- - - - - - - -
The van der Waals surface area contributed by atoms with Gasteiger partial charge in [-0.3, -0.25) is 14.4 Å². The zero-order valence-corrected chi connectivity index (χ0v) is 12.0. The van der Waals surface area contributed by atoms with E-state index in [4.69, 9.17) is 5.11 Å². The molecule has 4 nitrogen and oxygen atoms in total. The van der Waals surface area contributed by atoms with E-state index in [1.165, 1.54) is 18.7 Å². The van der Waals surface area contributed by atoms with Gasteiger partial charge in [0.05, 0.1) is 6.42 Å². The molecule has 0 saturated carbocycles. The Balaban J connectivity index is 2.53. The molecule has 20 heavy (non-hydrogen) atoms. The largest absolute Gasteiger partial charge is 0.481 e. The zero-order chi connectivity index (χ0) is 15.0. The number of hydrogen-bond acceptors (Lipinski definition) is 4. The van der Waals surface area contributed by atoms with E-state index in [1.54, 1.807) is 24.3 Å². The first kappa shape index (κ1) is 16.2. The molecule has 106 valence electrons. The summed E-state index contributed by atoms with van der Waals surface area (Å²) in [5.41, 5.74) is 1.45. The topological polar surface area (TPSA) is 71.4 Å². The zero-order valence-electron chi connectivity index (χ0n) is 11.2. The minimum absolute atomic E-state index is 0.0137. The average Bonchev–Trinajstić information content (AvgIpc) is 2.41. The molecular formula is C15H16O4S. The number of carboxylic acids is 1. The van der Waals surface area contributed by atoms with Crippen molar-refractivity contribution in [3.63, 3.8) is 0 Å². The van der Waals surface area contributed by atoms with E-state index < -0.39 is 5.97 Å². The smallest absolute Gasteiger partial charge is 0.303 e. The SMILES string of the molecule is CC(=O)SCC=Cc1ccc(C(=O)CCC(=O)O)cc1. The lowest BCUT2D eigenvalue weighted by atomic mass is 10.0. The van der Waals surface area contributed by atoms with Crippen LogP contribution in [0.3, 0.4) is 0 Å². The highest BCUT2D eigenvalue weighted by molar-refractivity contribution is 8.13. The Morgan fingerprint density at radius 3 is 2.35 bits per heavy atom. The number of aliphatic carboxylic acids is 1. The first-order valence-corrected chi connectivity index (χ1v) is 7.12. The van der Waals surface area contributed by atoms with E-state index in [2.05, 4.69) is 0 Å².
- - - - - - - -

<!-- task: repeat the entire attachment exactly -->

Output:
The van der Waals surface area contributed by atoms with Gasteiger partial charge in [-0.3, -0.25) is 14.4 Å². The zero-order valence-corrected chi connectivity index (χ0v) is 12.0. The van der Waals surface area contributed by atoms with E-state index in [4.69, 9.17) is 5.11 Å². The molecule has 4 nitrogen and oxygen atoms in total. The van der Waals surface area contributed by atoms with E-state index in [1.165, 1.54) is 18.7 Å². The van der Waals surface area contributed by atoms with Gasteiger partial charge in [0.05, 0.1) is 6.42 Å². The molecule has 0 saturated carbocycles. The Balaban J connectivity index is 2.53. The molecule has 20 heavy (non-hydrogen) atoms. The largest absolute Gasteiger partial charge is 0.481 e. The zero-order chi connectivity index (χ0) is 15.0. The number of hydrogen-bond acceptors (Lipinski definition) is 4. The van der Waals surface area contributed by atoms with E-state index in [1.54, 1.807) is 24.3 Å². The first kappa shape index (κ1) is 16.2. The molecule has 106 valence electrons. The summed E-state index contributed by atoms with van der Waals surface area (Å²) in [5.41, 5.74) is 1.45. The topological polar surface area (TPSA) is 71.4 Å². The zero-order valence-electron chi connectivity index (χ0n) is 11.2. The minimum absolute atomic E-state index is 0.0137. The average Bonchev–Trinajstić information content (AvgIpc) is 2.41. The molecular formula is C15H16O4S. The number of carboxylic acids is 1. The van der Waals surface area contributed by atoms with Crippen molar-refractivity contribution in [3.63, 3.8) is 0 Å². The van der Waals surface area contributed by atoms with E-state index < -0.39 is 5.97 Å². The smallest absolute Gasteiger partial charge is 0.303 e. The SMILES string of the molecule is CC(=O)SCC=Cc1ccc(C(=O)CCC(=O)O)cc1. The lowest BCUT2D eigenvalue weighted by atomic mass is 10.0. The van der Waals surface area contributed by atoms with Crippen LogP contribution in [0.3, 0.4) is 0 Å². The highest BCUT2D eigenvalue weighted by molar-refractivity contribution is 8.13. The Morgan fingerprint density at radius 3 is 2.35 bits per heavy atom. The number of aliphatic carboxylic acids is 1. The first-order valence-corrected chi connectivity index (χ1v) is 7.12. The van der Waals surface area contributed by atoms with E-state index in [2.05, 4.69) is 0 Å².